Jan 26 2012

Exposing Nutritional Pseudoscience

Which? magazine is the UK equivalent of Consumer Reports – an independent magazine primarily focused on product reviews and providing objective information to the consumer. They recently conducted an investigation of nutritional therapists, with scandalous (although not surprising) results.

This kind of expose is becoming more common, and that is a very good thing. The concept is very simple – just present as a typical client off the street and ask practitioners to do what they do every day, give their professional advice.

This is a good real-world assessment of what a profession is like. When they know they are in a public forum they try to put their best foot forward, and the more savvy members will know to pretend to be moderate and evidence-based. But when they do not think anyone is looking, they are more likely to represent what they are really about. And that’s what matters, of course – what they actually do in practice.

In this case they asked five investigators to pose as patients and consult three nutritional therapists each. They found:

Our expert panel concluded that visiting a nutritional therapist wasn’t worth the money – and in some cases could have actually endangered the health of the researcher. Six of the fifteen consultations were rated as ‘dangerous fails’.

Of the remaining visits, eight were rated as ‘fails’ and only one was graded as a ‘borderline pass’. Our experts were disappointed by the advice given by therapists and concerned at their poor knowledge of the body and how it works.

That’s 40% rated as dangerous fails, 53% regular fails, and 7% borderline pass. Those kind of numbers represent a broken industry. Of course, this is a study of only 15 therapists, but it is highly unlikely (assuming no cherry picking or missing data) that the therapists used in the study are significantly unrepresentative of UK nutritional therapists in general. Perhaps they just happened to hit 15 duds – but it’s unlikely.

They also found:

Of course, there is benefit in following healthy dietary advice, but most of what was provided by the nutritional therapists is freely available on websites such as the NHS site.

Plus, most of the therapists in our investigation recommended quite restrictive diets that excluded several foods (predominantly dairy and wheat) and taking expensive supplements.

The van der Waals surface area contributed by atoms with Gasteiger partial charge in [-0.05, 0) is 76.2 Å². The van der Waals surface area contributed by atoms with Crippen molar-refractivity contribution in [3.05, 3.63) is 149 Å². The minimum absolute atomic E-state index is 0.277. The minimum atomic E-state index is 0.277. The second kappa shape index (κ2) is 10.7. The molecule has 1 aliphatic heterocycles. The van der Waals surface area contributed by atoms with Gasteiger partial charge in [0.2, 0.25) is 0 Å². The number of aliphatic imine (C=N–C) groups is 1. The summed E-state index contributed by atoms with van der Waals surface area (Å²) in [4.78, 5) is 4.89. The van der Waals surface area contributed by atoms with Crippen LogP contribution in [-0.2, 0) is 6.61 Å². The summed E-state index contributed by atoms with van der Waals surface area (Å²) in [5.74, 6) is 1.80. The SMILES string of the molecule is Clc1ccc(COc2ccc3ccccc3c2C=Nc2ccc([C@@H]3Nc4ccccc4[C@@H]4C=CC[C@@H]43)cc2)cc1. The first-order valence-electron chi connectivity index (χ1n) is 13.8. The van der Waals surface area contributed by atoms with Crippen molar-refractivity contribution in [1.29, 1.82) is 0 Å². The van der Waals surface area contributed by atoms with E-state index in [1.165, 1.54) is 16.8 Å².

If their experience is indeed representative then going to a nutritional therapist in the UK is likely to include wrong or even dangerous advice, recommending a restrictive diet that most people cannot follow, and recommending expensive supplements (and not to get them at chains where they might be cheaper).

Taken together this is a pretty good description of a scam. Some UK nutritional therapists even use iridology (a pure pseudoscience based on iris diagnosis) as a fake diagnostic method to determine which expensive supplements their clients need to purchase.

None of this implies that nutrition itself is not important. Perhaps the best nutritional advice is to have a varied diet with appropriate calorie control and sufficient fruits and vegetables. If you need more specific advice all of the science-based information is freely available on government and academic websites. If you have a serious chronic illness, like diabetes, and require medical nutritional counseling it is best to get this in coordination with your doctor.

There may even be competent independent nutritional therapists out there, but if this study is any indication they are few and far between.

This is all partly due, in my opinion, to attempts on the part of so-called “alternative” medicine proponents to make nutrition alternative. This is more than a bit of historical revisionism, but by trying to pull nutrition into the alternative camp they are encouraging the proliferation of non-science-based nutritional advice.

This is also a good example of what happens when a profession is regulated without a science-based standard. Regulation means nothing if there is no objective transparent standard of quality.

As Edzard Ernst said – regulating nonsense still results in nonsense.

 

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37 responses so far

37 Responses to “Exposing Nutritional Pseudoscience”

  1. ConspicuousCarlon 26 Jan 2012 at 2:46 pm

    This is all partly due, in my opinion, to attempts on the part of so-called “alternative” medicine proponents to make nutrition alternative.

    So the controlled experiment is this:

    Take a legitimate field like nutrition. Designate a portion as the test group, add a bunch of stupid or dangerous ideas, and you get alternative medicine. Meanwhile, nutrition without stupid ideas remains legitimate.

    And you will then have demonstrated why the NCCAM is inherently irrational and a failure. You can’t take the stupid out of alternative medicine because stupidity is its defining feature.

  2. ConspicuousCarlon 26 Jan 2012 at 2:51 pm

    Remember that commercial for string cheese, in which a bunch of kids walk into a pizza joint and say, “hold the sauce… and hold the crust”? The NCCAM is that bunch of kids.